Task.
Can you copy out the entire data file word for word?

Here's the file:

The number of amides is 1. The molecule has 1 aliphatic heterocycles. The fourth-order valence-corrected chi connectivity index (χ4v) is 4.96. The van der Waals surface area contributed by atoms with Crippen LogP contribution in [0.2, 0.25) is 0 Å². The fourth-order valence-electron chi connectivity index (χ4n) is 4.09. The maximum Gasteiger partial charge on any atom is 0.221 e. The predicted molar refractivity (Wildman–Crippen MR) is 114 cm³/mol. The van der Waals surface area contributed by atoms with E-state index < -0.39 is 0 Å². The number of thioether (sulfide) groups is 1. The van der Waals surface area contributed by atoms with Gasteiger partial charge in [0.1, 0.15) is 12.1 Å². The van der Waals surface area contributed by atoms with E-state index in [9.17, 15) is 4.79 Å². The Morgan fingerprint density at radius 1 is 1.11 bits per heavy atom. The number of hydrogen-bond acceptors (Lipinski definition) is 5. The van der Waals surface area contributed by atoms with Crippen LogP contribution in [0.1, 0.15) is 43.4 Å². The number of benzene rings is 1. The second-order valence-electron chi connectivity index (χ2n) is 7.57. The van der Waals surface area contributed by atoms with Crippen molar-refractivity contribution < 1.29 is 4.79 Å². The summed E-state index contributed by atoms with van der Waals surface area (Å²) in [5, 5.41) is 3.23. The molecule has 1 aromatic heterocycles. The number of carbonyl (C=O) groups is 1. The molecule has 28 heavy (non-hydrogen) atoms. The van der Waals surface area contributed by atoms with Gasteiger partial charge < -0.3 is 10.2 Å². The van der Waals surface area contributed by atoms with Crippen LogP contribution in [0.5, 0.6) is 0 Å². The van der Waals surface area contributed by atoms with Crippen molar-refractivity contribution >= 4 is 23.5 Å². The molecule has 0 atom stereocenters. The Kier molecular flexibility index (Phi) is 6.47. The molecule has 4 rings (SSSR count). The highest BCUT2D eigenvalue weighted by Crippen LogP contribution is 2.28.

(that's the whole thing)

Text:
The number of amides is 1. The molecule has 1 aliphatic heterocycles. The fourth-order valence-corrected chi connectivity index (χ4v) is 4.96. The van der Waals surface area contributed by atoms with Crippen LogP contribution in [0.2, 0.25) is 0 Å². The fourth-order valence-electron chi connectivity index (χ4n) is 4.09. The maximum Gasteiger partial charge on any atom is 0.221 e. The predicted molar refractivity (Wildman–Crippen MR) is 114 cm³/mol. The van der Waals surface area contributed by atoms with E-state index < -0.39 is 0 Å². The number of thioether (sulfide) groups is 1. The van der Waals surface area contributed by atoms with Gasteiger partial charge in [0.1, 0.15) is 12.1 Å². The van der Waals surface area contributed by atoms with E-state index in [9.17, 15) is 4.79 Å². The Morgan fingerprint density at radius 1 is 1.11 bits per heavy atom. The number of hydrogen-bond acceptors (Lipinski definition) is 5. The van der Waals surface area contributed by atoms with Crippen LogP contribution in [0.1, 0.15) is 43.4 Å². The number of benzene rings is 1. The second-order valence-electron chi connectivity index (χ2n) is 7.57. The van der Waals surface area contributed by atoms with Crippen molar-refractivity contribution < 1.29 is 4.79 Å². The summed E-state index contributed by atoms with van der Waals surface area (Å²) in [5, 5.41) is 3.23. The molecule has 1 aromatic heterocycles. The number of carbonyl (C=O) groups is 1. The molecule has 28 heavy (non-hydrogen) atoms. The van der Waals surface area contributed by atoms with Gasteiger partial charge < -0.3 is 10.2 Å². The van der Waals surface area contributed by atoms with Crippen LogP contribution in [0.5, 0.6) is 0 Å². The van der Waals surface area contributed by atoms with Crippen molar-refractivity contribution >= 4 is 23.5 Å². The molecule has 0 atom stereocenters. The Kier molecular flexibility index (Phi) is 6.47. The molecule has 4 rings (SSSR count). The highest BCUT2D eigenvalue weighted by Crippen LogP contribution is 2.28.